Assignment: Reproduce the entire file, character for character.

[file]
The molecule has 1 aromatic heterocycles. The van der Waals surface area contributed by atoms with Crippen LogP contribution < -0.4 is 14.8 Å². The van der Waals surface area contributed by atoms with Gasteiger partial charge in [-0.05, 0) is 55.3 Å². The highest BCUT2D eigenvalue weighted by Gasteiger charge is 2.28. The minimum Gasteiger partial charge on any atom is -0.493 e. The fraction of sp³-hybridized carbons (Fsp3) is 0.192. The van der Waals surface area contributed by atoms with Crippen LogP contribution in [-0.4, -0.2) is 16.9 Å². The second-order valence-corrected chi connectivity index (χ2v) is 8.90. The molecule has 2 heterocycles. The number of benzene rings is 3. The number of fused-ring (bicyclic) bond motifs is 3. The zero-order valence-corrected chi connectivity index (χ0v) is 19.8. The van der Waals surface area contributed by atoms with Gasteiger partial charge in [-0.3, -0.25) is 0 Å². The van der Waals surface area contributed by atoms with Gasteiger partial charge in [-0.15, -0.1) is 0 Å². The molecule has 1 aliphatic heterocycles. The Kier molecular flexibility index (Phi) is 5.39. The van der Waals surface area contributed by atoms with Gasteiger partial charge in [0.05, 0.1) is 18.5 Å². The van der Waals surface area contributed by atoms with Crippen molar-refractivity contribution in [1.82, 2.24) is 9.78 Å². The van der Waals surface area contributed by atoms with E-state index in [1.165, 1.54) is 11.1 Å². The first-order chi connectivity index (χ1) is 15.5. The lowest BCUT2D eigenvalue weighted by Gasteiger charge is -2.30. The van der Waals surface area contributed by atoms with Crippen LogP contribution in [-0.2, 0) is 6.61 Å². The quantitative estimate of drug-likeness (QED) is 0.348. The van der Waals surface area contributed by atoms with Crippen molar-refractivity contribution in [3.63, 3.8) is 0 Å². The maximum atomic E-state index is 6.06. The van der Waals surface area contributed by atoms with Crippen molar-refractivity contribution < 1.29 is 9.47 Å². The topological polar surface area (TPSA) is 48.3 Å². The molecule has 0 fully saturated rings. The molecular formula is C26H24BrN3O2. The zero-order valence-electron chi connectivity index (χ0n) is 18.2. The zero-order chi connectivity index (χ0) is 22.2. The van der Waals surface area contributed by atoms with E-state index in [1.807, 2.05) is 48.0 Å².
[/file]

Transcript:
The molecule has 1 aromatic heterocycles. The van der Waals surface area contributed by atoms with Crippen LogP contribution < -0.4 is 14.8 Å². The van der Waals surface area contributed by atoms with Gasteiger partial charge in [-0.05, 0) is 55.3 Å². The highest BCUT2D eigenvalue weighted by Gasteiger charge is 2.28. The minimum Gasteiger partial charge on any atom is -0.493 e. The fraction of sp³-hybridized carbons (Fsp3) is 0.192. The van der Waals surface area contributed by atoms with Crippen LogP contribution in [-0.4, -0.2) is 16.9 Å². The second-order valence-corrected chi connectivity index (χ2v) is 8.90. The molecule has 2 heterocycles. The number of benzene rings is 3. The number of fused-ring (bicyclic) bond motifs is 3. The zero-order valence-corrected chi connectivity index (χ0v) is 19.8. The van der Waals surface area contributed by atoms with Gasteiger partial charge in [-0.3, -0.25) is 0 Å². The van der Waals surface area contributed by atoms with Gasteiger partial charge in [-0.15, -0.1) is 0 Å². The molecule has 1 aliphatic heterocycles. The Kier molecular flexibility index (Phi) is 5.39. The van der Waals surface area contributed by atoms with Gasteiger partial charge in [0.05, 0.1) is 18.5 Å². The van der Waals surface area contributed by atoms with Crippen molar-refractivity contribution in [1.82, 2.24) is 9.78 Å². The van der Waals surface area contributed by atoms with E-state index in [1.165, 1.54) is 11.1 Å². The first-order chi connectivity index (χ1) is 15.5. The lowest BCUT2D eigenvalue weighted by Gasteiger charge is -2.30. The van der Waals surface area contributed by atoms with Crippen LogP contribution in [-0.2, 0) is 6.61 Å². The quantitative estimate of drug-likeness (QED) is 0.348. The van der Waals surface area contributed by atoms with Crippen molar-refractivity contribution in [3.63, 3.8) is 0 Å². The maximum atomic E-state index is 6.06. The van der Waals surface area contributed by atoms with Crippen molar-refractivity contribution < 1.29 is 9.47 Å². The topological polar surface area (TPSA) is 48.3 Å². The molecule has 0 fully saturated rings. The molecular formula is C26H24BrN3O2. The zero-order valence-electron chi connectivity index (χ0n) is 18.2. The zero-order chi connectivity index (χ0) is 22.2. The van der Waals surface area contributed by atoms with E-state index in [1.807, 2.05) is 48.0 Å².